If you're looking for a way to defer capital gains taxes when selling your income properties, a 1031 exchange will help you do just that. However, there are a few considerations to remember if you want to take full advantage of the tax benefits.
To help you get the most out of your 1031 exchange, we compiled a list of three common mistakes real estate investors make regarding the 1031 exchange and how you can avoid them.
Important Note: In addition to avoiding the mistakes we mention below, we recommend working with a tax professional or accountant to ensure you cover your bases.
1. Ignoring the Timeline
To secure the tax deferment of a 1031 exchange, there are two time periods you must operate within:
- You must identify your "replacement property” (new property) within 45 days of closing on your “relinquished property” (old property). The IRS allows you to list three possible replacement properties. Once you list three options, you are limited to those properties. You must close on one of them to complete the exchange.
- You must close on your replacement property within 180 days of closing on the sale of your relinquished property.
Following these guidelines, you will want to start searching for replacement properties when you decide to list your property for sale. An innovative real estate investment software like PropStream can speed up this process by helping you narrow your search results, find off-market properties, and access new data before the competition!
2. Choosing the Wrong Custodian
Your custodian (also known as a “qualified intermediary”) is the party responsible for holding your funds and ensuring that your exchange meets the strict rules outlined by the IRS. 1031 exchange custodians are not as highly-regulated as you might think. So it’s important to do your due diligence in reviewing and selecting your custodian. Invest some time in:
- Reading reviews from property owners who have used custodial services.
- Reviewing the custodian’s Better Business Bureau profile.
- Interviewing multiple custodians to find one you’re comfortable working with.
3. Failing To Understand the Rules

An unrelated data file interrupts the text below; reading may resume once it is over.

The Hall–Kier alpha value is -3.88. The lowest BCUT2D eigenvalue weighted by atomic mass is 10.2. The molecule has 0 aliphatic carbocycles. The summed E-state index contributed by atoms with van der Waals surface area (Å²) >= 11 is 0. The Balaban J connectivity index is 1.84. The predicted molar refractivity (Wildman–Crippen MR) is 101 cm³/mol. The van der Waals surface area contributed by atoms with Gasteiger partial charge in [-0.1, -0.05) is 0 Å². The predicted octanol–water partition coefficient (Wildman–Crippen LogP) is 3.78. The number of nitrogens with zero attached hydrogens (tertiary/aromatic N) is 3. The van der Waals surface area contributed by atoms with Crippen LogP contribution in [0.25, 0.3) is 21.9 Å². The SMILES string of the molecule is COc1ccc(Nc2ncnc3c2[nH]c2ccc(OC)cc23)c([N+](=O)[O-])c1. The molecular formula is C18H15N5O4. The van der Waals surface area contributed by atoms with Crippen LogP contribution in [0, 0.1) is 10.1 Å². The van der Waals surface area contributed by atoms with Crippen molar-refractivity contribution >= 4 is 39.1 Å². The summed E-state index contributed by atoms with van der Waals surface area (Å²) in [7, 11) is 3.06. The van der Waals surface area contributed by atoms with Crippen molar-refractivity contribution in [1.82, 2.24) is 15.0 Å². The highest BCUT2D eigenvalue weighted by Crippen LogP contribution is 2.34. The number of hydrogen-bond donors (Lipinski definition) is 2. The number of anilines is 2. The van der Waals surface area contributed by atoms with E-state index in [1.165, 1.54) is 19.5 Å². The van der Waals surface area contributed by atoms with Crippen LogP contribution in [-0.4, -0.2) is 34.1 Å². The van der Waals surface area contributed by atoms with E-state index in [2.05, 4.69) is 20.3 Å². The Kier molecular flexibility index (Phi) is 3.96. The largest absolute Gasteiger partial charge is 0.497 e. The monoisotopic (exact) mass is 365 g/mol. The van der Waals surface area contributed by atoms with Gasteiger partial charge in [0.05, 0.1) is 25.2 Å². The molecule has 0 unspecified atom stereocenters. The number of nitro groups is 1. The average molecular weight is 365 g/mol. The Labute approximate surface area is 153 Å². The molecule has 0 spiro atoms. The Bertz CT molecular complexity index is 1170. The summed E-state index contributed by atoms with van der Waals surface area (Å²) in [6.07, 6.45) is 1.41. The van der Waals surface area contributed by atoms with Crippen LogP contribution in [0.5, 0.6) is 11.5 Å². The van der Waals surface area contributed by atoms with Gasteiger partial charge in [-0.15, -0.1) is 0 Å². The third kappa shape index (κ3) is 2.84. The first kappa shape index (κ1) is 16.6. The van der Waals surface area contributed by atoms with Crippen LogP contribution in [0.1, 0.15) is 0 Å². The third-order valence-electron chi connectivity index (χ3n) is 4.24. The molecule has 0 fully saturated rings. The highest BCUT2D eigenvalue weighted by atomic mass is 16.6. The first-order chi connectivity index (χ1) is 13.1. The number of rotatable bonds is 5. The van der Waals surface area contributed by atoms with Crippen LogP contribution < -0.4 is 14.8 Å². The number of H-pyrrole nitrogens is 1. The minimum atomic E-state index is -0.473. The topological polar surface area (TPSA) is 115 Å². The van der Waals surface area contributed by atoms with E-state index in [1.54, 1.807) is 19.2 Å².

Many rules apply to 1031 exchanges. Failing to understand these rules could nullify your exchange and eliminate your tax deferment.
Here are some basic rules to be aware of when deciding if a 1031 exchange is right for you:
- 1031 exchanges do not eliminate capital gains taxes; they only defer taxes to some future date.
- 1031 exchanges apply to property held for business or investment purposes, not for personal-use properties.
- Only "real property" qualifies for a 1031 exchange. Before 2018, personal property like aircrafts, boats, and equipment qualified, but the Tax Cuts and Jobs Act (TCJA) eliminated those options.
- Properties must be “like-kind.” Even this basic rule is a bit ambiguous. According to the IRS, “Most real estate will be like-kind to other real estate.” However, improvements that convey without land rights are not like-kind to vacant or improved land.
- The value of the new property must be greater than the value of the old property.
- You must maintain equal or greater debt in the new property to what you had in the old (or face taxes on the difference).
- Property outside the United States does not qualify for a 1031 exchange.
- The replacement property must be purchased with the intention of holding it for investment or business purposes. This means you should expect to hold the new property for several years.
- You cannot access any cash from the transaction. All proceeds from the sale of the relinquished property must roll into the purchase of the replacement property.
- If you exchange an improved property for vacant land, you may be subject to depreciation recapture. If so, you'll owe back the depreciation claimed on the old property.
Before taking advantage of the benefits of a 1031 exchange, ensure you understand the rules, adhere to the timeline, and have a custodian you can trust.
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